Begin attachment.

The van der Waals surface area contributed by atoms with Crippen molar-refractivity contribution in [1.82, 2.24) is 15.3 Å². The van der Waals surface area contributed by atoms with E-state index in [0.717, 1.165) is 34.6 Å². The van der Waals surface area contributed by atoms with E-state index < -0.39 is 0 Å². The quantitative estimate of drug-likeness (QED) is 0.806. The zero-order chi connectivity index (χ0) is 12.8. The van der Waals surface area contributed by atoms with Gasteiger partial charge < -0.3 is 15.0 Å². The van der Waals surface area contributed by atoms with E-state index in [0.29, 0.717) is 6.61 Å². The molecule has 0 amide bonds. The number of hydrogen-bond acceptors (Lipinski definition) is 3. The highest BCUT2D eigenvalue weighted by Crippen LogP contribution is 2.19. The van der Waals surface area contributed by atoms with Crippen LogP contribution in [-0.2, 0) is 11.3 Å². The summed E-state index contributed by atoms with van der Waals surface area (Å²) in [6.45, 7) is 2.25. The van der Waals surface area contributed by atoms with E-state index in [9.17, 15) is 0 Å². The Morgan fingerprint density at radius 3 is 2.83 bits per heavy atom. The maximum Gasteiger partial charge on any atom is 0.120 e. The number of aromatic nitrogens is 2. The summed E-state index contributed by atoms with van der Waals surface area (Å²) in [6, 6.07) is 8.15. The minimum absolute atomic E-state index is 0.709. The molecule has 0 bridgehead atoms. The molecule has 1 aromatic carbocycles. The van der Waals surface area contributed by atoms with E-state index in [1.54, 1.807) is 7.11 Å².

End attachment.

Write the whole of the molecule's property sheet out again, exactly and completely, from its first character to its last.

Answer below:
The van der Waals surface area contributed by atoms with Crippen molar-refractivity contribution in [1.82, 2.24) is 15.3 Å². The van der Waals surface area contributed by atoms with E-state index in [0.717, 1.165) is 34.6 Å². The van der Waals surface area contributed by atoms with E-state index < -0.39 is 0 Å². The quantitative estimate of drug-likeness (QED) is 0.806. The zero-order chi connectivity index (χ0) is 12.8. The van der Waals surface area contributed by atoms with Gasteiger partial charge < -0.3 is 15.0 Å². The van der Waals surface area contributed by atoms with E-state index in [0.29, 0.717) is 6.61 Å². The molecule has 0 amide bonds. The number of hydrogen-bond acceptors (Lipinski definition) is 3. The highest BCUT2D eigenvalue weighted by Crippen LogP contribution is 2.19. The van der Waals surface area contributed by atoms with Crippen LogP contribution in [-0.2, 0) is 11.3 Å². The summed E-state index contributed by atoms with van der Waals surface area (Å²) in [6.45, 7) is 2.25. The van der Waals surface area contributed by atoms with E-state index in [9.17, 15) is 0 Å². The Morgan fingerprint density at radius 3 is 2.83 bits per heavy atom. The maximum Gasteiger partial charge on any atom is 0.120 e. The number of aromatic nitrogens is 2. The summed E-state index contributed by atoms with van der Waals surface area (Å²) in [6, 6.07) is 8.15. The minimum absolute atomic E-state index is 0.709. The molecule has 0 bridgehead atoms. The molecule has 1 aromatic carbocycles. The van der Waals surface area contributed by atoms with E-state index in [1.54, 1.807) is 7.11 Å².